KINGSTON, Jamaica -- Eight Caribbean nations are racing the clock to meet a March 2007 deadline, convinced that success could swell their visitor figures by thousands over a two-month span.

For the first time ever, the West Indies will play host to the Cricket World Cup.

The event, 51 matches played by 16 teams over 47 days in nine venues, will kick off with an opening ceremony in Greenfield Stadium in Jamaica on March 11, 2007, and wrap up in Kensington Oval in Barbados on April 29.

Other islands that will host World Cup matches are Guyana, Trinidad, Antigua, St. Kitts, St. Lucia and Grenada.

The Cricket World Cup is held every four years -- South Africa hosted the event in 2003 -- and cricket-playing countries attach as much prestige to hosting this sporting event as they attach to hosting the Olympics.

Cricket, while not popular in the U.S., engenders fierce loyalty and exuberance from the millions around the world who play it and follow it.

Cricket has always been a binding force among Caribbean people, and this is a signal opportunity for the sport, which means so much to us as a region, to unite us in an even more meaningful way, said Ken Gordon, event chairman and president of the West Indies Cricket Board.

For host countries, the event poses massive logistical problems in moving players, officials and spectators to nine different stadiums in a region not noted for ease of intra-island travel.

In addition, the event requires a sizable budget, an infrastructure that includes modern stadiums, accommodations and roads, plus myriad volunteers and ground arrangements.

Tourism officials, while pleased and proud that the Caribbean will play host, were concerned that such a popular event would reduce room inventory and airline seats available for regular visitors during the peak winter season.

Forecasters originally predicted that upwards of 100,000 cricket-crazy visitors would descend on the region for the event, which would also be broadcast to a global television audience of 2.2 billion in 200 countries, with the largest audience in India.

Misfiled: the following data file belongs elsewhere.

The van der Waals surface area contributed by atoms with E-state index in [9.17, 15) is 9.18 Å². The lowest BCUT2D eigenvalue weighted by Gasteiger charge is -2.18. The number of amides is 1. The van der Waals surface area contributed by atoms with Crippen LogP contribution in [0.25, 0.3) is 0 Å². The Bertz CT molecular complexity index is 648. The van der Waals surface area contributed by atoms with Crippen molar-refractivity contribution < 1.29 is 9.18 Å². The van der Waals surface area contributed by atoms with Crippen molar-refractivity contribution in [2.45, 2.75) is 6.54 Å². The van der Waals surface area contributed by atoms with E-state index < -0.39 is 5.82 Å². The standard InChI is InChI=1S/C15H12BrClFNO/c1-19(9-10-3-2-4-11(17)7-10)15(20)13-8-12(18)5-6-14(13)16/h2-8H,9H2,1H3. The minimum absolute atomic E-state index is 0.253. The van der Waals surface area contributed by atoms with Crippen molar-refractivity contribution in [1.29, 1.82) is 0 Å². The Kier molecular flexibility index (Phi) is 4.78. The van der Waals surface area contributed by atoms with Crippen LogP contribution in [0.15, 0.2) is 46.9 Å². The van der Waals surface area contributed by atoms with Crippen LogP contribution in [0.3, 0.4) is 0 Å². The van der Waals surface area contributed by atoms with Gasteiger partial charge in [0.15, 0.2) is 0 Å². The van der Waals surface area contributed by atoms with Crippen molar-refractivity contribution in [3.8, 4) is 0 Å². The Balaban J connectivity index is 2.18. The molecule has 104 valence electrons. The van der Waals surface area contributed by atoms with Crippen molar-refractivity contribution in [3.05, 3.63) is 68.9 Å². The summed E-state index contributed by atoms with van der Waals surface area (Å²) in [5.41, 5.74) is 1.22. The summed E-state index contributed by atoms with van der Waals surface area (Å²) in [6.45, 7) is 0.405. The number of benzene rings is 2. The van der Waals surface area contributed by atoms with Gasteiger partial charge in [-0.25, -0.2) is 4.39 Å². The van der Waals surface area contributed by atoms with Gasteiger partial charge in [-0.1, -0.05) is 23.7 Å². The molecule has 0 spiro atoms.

However, the initial prediction of visitors has been downgraded several times.

In fact, Berthia Parle, president of the Caribbean Hotel Association, estimated at the recent Caribbean Marketplace in San Juan that the turnout would be closer to 10,000 to 12,000 people.

This is a more realistic figure in terms of visitors who will come for two weeks, Parle said.

She also questioned the long-term financial benefits that the region would derive from hosting the World Cup.

Governments have borrowed a lot of money to make this happen, she said. The issue remains as to whether there will be enough rooms available to accommodate both our regular winter guests and the cricket participants. A lot of the megaresorts that are planned just will not happen in time for World Cup.

As for the cricket facilities, the current timeline calls for the completion in October of the major components of the nine stadiums under construction or renovation.

Donald Lockerbie, venue development director, said, We cannot get to that stage without working purposefully every day, steadily chipping away at our targets and meeting every deadline.

Although more than 800,000 tickets will be sold for the World Cup events, ranging in price from $10 for a single match to $300 for the best seats at the final, only those travel agents and tour operators authorized by the the International Cricket Council will be able to sell tour and travel packages (flights, tours, ground transportation, accommodations and tickets).

The ICC expects to release the names of OTAs (official travel agents) next month, according to a spokesman. Individual tickets may be purchased on the events official Web site, www.cricketworldcup.com, beginning in May.

To contact reporter Gay Nagle Myers, send e-mail to [email protected].

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